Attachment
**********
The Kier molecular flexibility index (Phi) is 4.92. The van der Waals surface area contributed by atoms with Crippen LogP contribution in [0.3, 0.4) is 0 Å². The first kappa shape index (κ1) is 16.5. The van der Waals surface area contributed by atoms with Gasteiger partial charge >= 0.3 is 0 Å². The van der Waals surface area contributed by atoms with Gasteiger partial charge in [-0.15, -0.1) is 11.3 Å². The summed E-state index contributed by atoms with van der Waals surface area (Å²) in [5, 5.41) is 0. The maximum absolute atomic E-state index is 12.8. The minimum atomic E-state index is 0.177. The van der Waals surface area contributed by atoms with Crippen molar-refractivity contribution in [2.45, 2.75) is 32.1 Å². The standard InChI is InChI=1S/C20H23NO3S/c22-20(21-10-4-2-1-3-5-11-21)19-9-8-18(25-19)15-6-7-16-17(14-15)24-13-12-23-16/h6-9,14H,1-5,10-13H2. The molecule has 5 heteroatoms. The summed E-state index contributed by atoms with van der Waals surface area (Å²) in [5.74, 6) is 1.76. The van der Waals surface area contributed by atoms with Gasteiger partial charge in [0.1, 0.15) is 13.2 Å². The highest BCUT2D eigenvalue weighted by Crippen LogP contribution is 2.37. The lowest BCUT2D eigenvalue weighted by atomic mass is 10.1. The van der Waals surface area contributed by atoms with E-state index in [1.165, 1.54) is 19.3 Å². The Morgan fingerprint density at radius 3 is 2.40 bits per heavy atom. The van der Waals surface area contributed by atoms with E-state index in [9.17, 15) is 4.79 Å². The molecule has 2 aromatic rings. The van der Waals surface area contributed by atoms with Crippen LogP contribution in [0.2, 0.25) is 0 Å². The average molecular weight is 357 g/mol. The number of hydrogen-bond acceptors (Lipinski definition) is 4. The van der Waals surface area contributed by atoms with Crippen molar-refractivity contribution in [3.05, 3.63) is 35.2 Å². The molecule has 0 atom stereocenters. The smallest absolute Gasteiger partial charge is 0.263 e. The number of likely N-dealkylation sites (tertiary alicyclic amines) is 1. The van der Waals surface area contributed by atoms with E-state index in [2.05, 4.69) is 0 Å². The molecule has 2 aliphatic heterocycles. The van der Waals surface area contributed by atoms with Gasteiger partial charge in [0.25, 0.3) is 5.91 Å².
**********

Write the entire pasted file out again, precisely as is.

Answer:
The Kier molecular flexibility index (Phi) is 4.92. The van der Waals surface area contributed by atoms with Crippen LogP contribution in [0.3, 0.4) is 0 Å². The first kappa shape index (κ1) is 16.5. The van der Waals surface area contributed by atoms with Gasteiger partial charge >= 0.3 is 0 Å². The van der Waals surface area contributed by atoms with Gasteiger partial charge in [-0.15, -0.1) is 11.3 Å². The summed E-state index contributed by atoms with van der Waals surface area (Å²) in [5, 5.41) is 0. The maximum absolute atomic E-state index is 12.8. The minimum atomic E-state index is 0.177. The van der Waals surface area contributed by atoms with Crippen molar-refractivity contribution in [2.45, 2.75) is 32.1 Å². The standard InChI is InChI=1S/C20H23NO3S/c22-20(21-10-4-2-1-3-5-11-21)19-9-8-18(25-19)15-6-7-16-17(14-15)24-13-12-23-16/h6-9,14H,1-5,10-13H2. The molecule has 5 heteroatoms. The summed E-state index contributed by atoms with van der Waals surface area (Å²) in [5.74, 6) is 1.76. The van der Waals surface area contributed by atoms with Gasteiger partial charge in [0.1, 0.15) is 13.2 Å². The highest BCUT2D eigenvalue weighted by Crippen LogP contribution is 2.37. The lowest BCUT2D eigenvalue weighted by atomic mass is 10.1. The van der Waals surface area contributed by atoms with E-state index in [1.165, 1.54) is 19.3 Å². The Morgan fingerprint density at radius 3 is 2.40 bits per heavy atom. The van der Waals surface area contributed by atoms with E-state index in [9.17, 15) is 4.79 Å². The molecule has 2 aromatic rings. The van der Waals surface area contributed by atoms with Crippen LogP contribution in [0.2, 0.25) is 0 Å². The average molecular weight is 357 g/mol. The number of hydrogen-bond acceptors (Lipinski definition) is 4. The van der Waals surface area contributed by atoms with Crippen molar-refractivity contribution in [3.05, 3.63) is 35.2 Å². The molecule has 0 atom stereocenters. The smallest absolute Gasteiger partial charge is 0.263 e. The number of likely N-dealkylation sites (tertiary alicyclic amines) is 1. The van der Waals surface area contributed by atoms with E-state index in [2.05, 4.69) is 0 Å². The molecule has 2 aliphatic heterocycles. The van der Waals surface area contributed by atoms with Gasteiger partial charge in [0.25, 0.3) is 5.91 Å².